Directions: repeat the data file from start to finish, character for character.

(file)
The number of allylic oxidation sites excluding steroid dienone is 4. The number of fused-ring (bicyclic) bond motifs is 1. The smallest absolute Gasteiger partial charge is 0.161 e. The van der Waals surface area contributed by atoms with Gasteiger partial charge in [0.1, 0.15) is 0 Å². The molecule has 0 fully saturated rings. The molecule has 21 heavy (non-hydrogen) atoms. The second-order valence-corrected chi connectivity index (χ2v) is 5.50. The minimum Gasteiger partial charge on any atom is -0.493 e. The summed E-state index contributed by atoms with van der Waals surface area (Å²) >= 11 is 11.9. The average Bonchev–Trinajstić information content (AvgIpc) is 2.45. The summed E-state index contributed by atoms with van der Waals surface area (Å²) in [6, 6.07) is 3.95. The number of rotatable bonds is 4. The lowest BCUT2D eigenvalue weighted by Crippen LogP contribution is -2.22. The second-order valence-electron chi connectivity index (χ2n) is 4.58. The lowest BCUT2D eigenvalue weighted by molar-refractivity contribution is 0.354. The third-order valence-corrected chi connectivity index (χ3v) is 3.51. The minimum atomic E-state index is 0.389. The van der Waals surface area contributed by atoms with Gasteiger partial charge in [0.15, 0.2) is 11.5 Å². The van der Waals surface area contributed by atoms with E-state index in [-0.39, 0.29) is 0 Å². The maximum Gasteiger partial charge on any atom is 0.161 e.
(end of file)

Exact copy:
The number of allylic oxidation sites excluding steroid dienone is 4. The number of fused-ring (bicyclic) bond motifs is 1. The smallest absolute Gasteiger partial charge is 0.161 e. The van der Waals surface area contributed by atoms with Gasteiger partial charge in [0.1, 0.15) is 0 Å². The molecule has 0 fully saturated rings. The molecule has 21 heavy (non-hydrogen) atoms. The second-order valence-corrected chi connectivity index (χ2v) is 5.50. The minimum Gasteiger partial charge on any atom is -0.493 e. The summed E-state index contributed by atoms with van der Waals surface area (Å²) >= 11 is 11.9. The average Bonchev–Trinajstić information content (AvgIpc) is 2.45. The summed E-state index contributed by atoms with van der Waals surface area (Å²) in [6, 6.07) is 3.95. The number of rotatable bonds is 4. The lowest BCUT2D eigenvalue weighted by Crippen LogP contribution is -2.22. The second-order valence-electron chi connectivity index (χ2n) is 4.58. The lowest BCUT2D eigenvalue weighted by molar-refractivity contribution is 0.354. The third-order valence-corrected chi connectivity index (χ3v) is 3.51. The minimum atomic E-state index is 0.389. The van der Waals surface area contributed by atoms with Gasteiger partial charge in [0.15, 0.2) is 11.5 Å². The van der Waals surface area contributed by atoms with E-state index in [-0.39, 0.29) is 0 Å². The maximum Gasteiger partial charge on any atom is 0.161 e.